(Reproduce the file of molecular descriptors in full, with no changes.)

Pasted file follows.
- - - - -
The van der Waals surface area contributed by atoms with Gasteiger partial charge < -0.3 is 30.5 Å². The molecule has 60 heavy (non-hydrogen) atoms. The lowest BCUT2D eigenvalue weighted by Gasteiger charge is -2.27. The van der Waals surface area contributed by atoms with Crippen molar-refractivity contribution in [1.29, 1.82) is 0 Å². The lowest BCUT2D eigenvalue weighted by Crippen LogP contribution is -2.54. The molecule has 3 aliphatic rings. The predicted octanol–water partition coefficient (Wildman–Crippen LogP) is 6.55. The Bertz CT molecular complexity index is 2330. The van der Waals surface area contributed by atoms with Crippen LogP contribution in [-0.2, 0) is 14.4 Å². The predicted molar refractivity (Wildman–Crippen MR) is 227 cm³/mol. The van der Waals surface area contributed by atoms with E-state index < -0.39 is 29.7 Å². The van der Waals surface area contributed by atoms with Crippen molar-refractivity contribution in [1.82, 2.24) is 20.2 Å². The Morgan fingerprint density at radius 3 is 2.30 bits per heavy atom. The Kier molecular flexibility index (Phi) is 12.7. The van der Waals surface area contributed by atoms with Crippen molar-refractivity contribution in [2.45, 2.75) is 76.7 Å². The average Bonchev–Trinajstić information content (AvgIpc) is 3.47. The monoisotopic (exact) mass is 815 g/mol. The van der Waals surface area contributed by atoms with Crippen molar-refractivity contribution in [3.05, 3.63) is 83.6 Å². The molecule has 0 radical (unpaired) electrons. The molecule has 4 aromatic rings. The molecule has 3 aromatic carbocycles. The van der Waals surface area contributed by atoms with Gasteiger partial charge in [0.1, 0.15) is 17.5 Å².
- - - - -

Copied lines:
The van der Waals surface area contributed by atoms with Gasteiger partial charge < -0.3 is 30.5 Å². The molecule has 60 heavy (non-hydrogen) atoms. The lowest BCUT2D eigenvalue weighted by Gasteiger charge is -2.27. The van der Waals surface area contributed by atoms with Crippen molar-refractivity contribution in [1.29, 1.82) is 0 Å². The lowest BCUT2D eigenvalue weighted by Crippen LogP contribution is -2.54. The molecule has 3 aliphatic rings. The predicted octanol–water partition coefficient (Wildman–Crippen LogP) is 6.55. The Bertz CT molecular complexity index is 2330. The van der Waals surface area contributed by atoms with Crippen LogP contribution in [-0.2, 0) is 14.4 Å². The predicted molar refractivity (Wildman–Crippen MR) is 227 cm³/mol. The van der Waals surface area contributed by atoms with E-state index < -0.39 is 29.7 Å². The van der Waals surface area contributed by atoms with Crippen molar-refractivity contribution in [1.82, 2.24) is 20.2 Å². The Morgan fingerprint density at radius 3 is 2.30 bits per heavy atom. The Kier molecular flexibility index (Phi) is 12.7. The van der Waals surface area contributed by atoms with Crippen molar-refractivity contribution in [2.45, 2.75) is 76.7 Å². The average Bonchev–Trinajstić information content (AvgIpc) is 3.47. The monoisotopic (exact) mass is 815 g/mol. The van der Waals surface area contributed by atoms with Crippen molar-refractivity contribution in [3.05, 3.63) is 83.6 Å². The molecule has 0 radical (unpaired) electrons. The molecule has 4 aromatic rings. The molecule has 3 aromatic carbocycles. The van der Waals surface area contributed by atoms with Gasteiger partial charge in [0.1, 0.15) is 17.5 Å².